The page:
Burton’s best film is also his most unrecognizable.  It bears none of his signature style, yet is the pinnacle of his ability.  It’s a fairy tale about the most essential aspect of film: storytelling.  It blurs the line between fantasy and reality and presents heart-warming (albeit sappy) romantic and familial relationships.  Edward Scissorhands may be always considered the essential Tim Burton film, but Big Fish is an often overlooked gem.

  • http://market-sf.com J.P.

    “Mia Wasikowska was painfully miscast in the titular role. Her stiff, wooden performance robbed Alice of any empathy from the audience.”

    I quit reading right there. Sorry, but any credibility you’d hoped to attain immediately went right out the window with this statement.

  • Matt

    Best to do your homework before rating films. Charlie and the Chocolate Factory is not a film remake – it’s a film based off of the original book “Charlie and the Chocolate Factory” by Rohald Dahl. The film Willy Wonka and the Chocolate Factory has nothing to do with Burton’s film.

  • http://mathurmarquee.blogspot.com Manish Mathur

    Interesting list. Big Fish is definitely an under-appreciated film. I haven’t seen Ed Wood (I am dying to) but your top 5 is awesome.

    I agree with the first 2 posters. Alice in Wonderland was a misfire but Wasikowska was definitely not at fault. She may have been the 3rd best thing (after Bonham-Carter and Hathway respectively) about the movie. Check out “The Kids are All Right”–Mia is wonderful in that movie.

    To add to what Matt said, Roald Dahl tried to distance himself from “Willy Wonka”. Burton’s film is a much closer adaptation (in terms of content and style) to the original novel than “Willy Wonka.”

    Also, not a fan of your comments about Corpse Bride but I can see your point. Kind of.

  • Nate

    except for the fact that Roald Dahl wrote the screenplay for Willy Wonka. Does no one remember this? also, the first Willy Wonka was closer to the book, apart from the music. Burton’s adaptation used the correct lyrics but the Gene Wilder version was closer to Dahl’s character of Wonka. Depp was awful in that. Also, there were no daddy issues in Dahl’s book, in terms of Wonka.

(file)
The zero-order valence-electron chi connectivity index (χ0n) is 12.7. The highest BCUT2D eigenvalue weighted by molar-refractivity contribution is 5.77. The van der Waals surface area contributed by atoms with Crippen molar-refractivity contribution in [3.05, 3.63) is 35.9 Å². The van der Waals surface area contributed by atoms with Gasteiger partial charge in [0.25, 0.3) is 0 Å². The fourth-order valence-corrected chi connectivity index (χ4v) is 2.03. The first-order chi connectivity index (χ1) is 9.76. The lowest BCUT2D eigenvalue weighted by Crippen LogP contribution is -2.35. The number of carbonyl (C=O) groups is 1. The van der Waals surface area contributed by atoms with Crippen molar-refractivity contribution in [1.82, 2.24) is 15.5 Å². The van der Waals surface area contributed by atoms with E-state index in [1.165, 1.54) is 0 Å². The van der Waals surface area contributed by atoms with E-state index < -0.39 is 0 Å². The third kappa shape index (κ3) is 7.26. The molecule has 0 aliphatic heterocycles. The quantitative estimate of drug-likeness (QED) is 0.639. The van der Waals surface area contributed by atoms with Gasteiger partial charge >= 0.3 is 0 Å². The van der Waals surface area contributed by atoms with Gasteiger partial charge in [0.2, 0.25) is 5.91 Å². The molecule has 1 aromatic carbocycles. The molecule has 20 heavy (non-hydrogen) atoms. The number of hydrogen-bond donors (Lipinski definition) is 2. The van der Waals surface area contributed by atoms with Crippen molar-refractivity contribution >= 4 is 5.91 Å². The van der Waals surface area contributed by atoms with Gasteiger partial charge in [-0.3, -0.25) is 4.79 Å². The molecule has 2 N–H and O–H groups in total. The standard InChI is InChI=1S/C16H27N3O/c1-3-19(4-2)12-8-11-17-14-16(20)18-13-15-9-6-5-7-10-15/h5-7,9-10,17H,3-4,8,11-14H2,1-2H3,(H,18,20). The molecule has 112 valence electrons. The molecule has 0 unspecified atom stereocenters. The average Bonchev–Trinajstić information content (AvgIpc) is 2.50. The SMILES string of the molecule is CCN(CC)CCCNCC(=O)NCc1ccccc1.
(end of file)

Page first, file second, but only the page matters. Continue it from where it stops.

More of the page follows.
The only two Burton movies worth watching are Ed Wood and Big Fish. The rest I could do without. He has to add his stamp to things, ie. turning a brilliant musical (sweeney todd) into a burton film. UGH.

    Burton is the epitome of talented filmmaker too obsessed with himself. No I didn’t watch ‘Alice’ but I’ve seen the others and know I can’t stand the rest of them.

  • Bone

    PotA definitely deserves its place at the bottom. That was appalling. However, Sleepy Hollow is one of my all-time favorites, and one of Burton’s more underrated works.

    Alice in Wonderland is not Oscar material by any means, but it took way too much heat from critics. Mia W. was easily the best thing about this movie. She’s one of the best right now at expressing subtlety on the screen, and Alice is not an overly excited character to begin with (she’s jaded more than anything). Unfortunately, subtle is too often misinterpreted as wooden or boring.

  • Missy

    I agree that Big Fish is one of Burton’s best and most underrated films. It is beautifully shot and the scenery and colors are amazing, but there are still a lot of Burton ‘stamps’ in it that make it recognizable.
    Disagree with Sleepy Hollow…it is an amazing movie overall- acting, sets, color- all blend perfectly together.
    And quite frankly, I think that Sweeney Todd is a fantastic production…this coming from a theatre minor and lover. Def much better than Charlie and the Chocolate Factory, which could have been great, but I agree that I did not like the way Depp played Wonka. Kinda creepy indeed.

  • Jacky

    I dont agree with your worst to best list.
    First off where is The Nightmare Before Christmas?
    It’s been over played but that doesn’t mean it’s not good just because your sick of seeing it everywhere.
    I agree that corps bride but he din’t direct that one..?
    James and the giant peach?!
    Your list is questionable.
    And what is up with your list of what you did as a writer?
    Like you need to back your self up for writing about things you don’t really know. Just because you have the degree and somewhat experience doesn’t make you special.

  • Chad Shanks

    @ Jacky: Tim Burton did direct The Corpse Bride, but did not direct James and the Giant Peach or The Nightmare Before Christmas (I explained this in my list). Burton only served as a producer on those two films.

    IMDB is a good resource for checking a director’s credentials to ensure complaints are accurate. Here is Tim Burton’s IMDB page: http://www.imdb.com/name/nm0000318/

    Thank you for reading.